These essays appeared originally as a special issue of Modern Asian Studies in March 2012. We are delighted that Cambridge University Press, India, have decided to republish them in book form. As the introduction mentions, the collection originated at a workshop in Dubai in February 2008, funded by the Social Science Research Council. It was one of twelve structured around the theme of ‘Inter-Asian Connections’. For most of us at our workshop, it was a first meeting and a first encounter with Dubai. The time, place and circumstances — travellers chance-met in a caravanserai, as it were — spoke eloquently to our theme of ‘Sites of Asian Interaction’, and generated what was, for us, a particular exciting and fresh discussion. We are grateful to everybody who took part in the meeting: both to our authors and to C. J. Wee Wanling and Engseng Ho. For the journal issue we solicited new contributions by Chua Ai Lin and Carolien Stulte, whose research illuminates the diversity of the ‘sites’ of interactions in exciting ways. For this edition, we have added an essay by Tim Harper, which also first appeared in Modern Asian Studies in November 2013, and which was very indebted to the workshop. All the essays are reprinted here with the kind permission of Modern Asian Studies, for which our warm thanks go to its editor, Joya Chatterji.
On Monday 15 February 1915, the Chinese New Year holiday, the Indian 5th Light Infantry mutinied at Alexandra Barracks in Singapore. The regiment, made up entirely of Muslim troops, was the mainstay of the garrison on the island. At around 3pm, shots were fired; soldiers broke open the magazine and cut the military phone lines. The regiment's British officers were off-duty, resting at home or on the beach, and news of the uprising was slow to spread. No one, it seems, thought to tell the police. One party of rebels headed towards Singapore's Chinatown, killing Britons they met on the way. Others headed to a nearby battery, manned by locally recruited Sikhs of the Malay States Guides: they killed the British officer and foisted guns on the Guides, but most of them fled into the nearby jungle. The largest and most resolute band of rebels headed west to Tanglin Camp, where 307 German internees and prisoners of war were held, and offered them guns and liberty. But colonial hierarchies held: in the reported words of a naval lieutenant, ‘a German officer does not fight without his uniform or in the ranks of mutineers’. Some of the military men and a few businessmen, however, took the opportunity to escape. In the confused fighting across the island, 47 soldiers and civilians were attacked and killed: five Chinese and Malays died, but most were British men, targeted on the golf courses, and in cars and carriages.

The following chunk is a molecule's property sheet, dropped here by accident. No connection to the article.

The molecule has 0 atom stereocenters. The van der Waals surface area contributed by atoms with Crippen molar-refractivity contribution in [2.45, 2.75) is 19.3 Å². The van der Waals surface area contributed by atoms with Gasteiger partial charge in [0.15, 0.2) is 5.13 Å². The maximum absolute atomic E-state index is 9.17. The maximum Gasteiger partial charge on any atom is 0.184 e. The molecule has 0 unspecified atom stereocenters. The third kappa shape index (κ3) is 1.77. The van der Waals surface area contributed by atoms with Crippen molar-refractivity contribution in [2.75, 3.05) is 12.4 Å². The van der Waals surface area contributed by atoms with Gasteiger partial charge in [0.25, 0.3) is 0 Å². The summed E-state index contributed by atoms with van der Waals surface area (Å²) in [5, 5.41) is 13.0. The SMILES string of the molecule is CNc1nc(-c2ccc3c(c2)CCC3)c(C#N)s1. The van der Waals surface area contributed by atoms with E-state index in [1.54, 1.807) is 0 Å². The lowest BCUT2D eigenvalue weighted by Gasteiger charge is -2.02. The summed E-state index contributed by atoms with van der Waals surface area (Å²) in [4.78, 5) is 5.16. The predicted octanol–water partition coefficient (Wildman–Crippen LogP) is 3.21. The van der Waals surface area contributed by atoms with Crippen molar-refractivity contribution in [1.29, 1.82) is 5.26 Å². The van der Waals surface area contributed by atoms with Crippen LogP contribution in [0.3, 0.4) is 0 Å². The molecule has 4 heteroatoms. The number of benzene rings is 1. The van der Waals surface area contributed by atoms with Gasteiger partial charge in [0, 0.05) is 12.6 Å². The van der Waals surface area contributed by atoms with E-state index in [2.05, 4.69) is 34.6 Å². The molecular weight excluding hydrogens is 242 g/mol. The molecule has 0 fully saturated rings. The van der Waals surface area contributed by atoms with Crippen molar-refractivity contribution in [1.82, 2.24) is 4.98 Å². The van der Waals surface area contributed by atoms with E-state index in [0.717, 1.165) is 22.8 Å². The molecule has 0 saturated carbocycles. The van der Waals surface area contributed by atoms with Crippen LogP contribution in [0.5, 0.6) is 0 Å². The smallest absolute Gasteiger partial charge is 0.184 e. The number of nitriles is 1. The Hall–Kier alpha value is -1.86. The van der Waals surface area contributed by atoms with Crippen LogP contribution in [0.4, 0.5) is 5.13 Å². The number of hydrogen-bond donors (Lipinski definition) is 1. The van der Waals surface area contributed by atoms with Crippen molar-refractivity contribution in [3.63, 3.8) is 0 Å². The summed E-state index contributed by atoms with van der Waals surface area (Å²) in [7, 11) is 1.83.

Recent work in history, anthropology, and related disciplines has opened up new ways of thinking about inter-Asian connections. The contributors to this book aim to ground these themes in a concerted focus on particular spaces or sites. We suggest that sites can, in themselves, be constitutive of particular modes of Asian interactions. Much recent literature on Asian transnationalism has focused on Asian elites and on textual modes of interaction, notably focusing on the writings of pre-eminent Asian intellectuals and literary figures. In thinking about spaces of interaction, we aim to broaden the focus of discussion to include non-elite Asians and their interactions with each other. By focusing on spaces—real and virtual—these articles begin to conceive new ways of capturing changing geographical imaginations and the fluidity of borders and boundaries across Asia.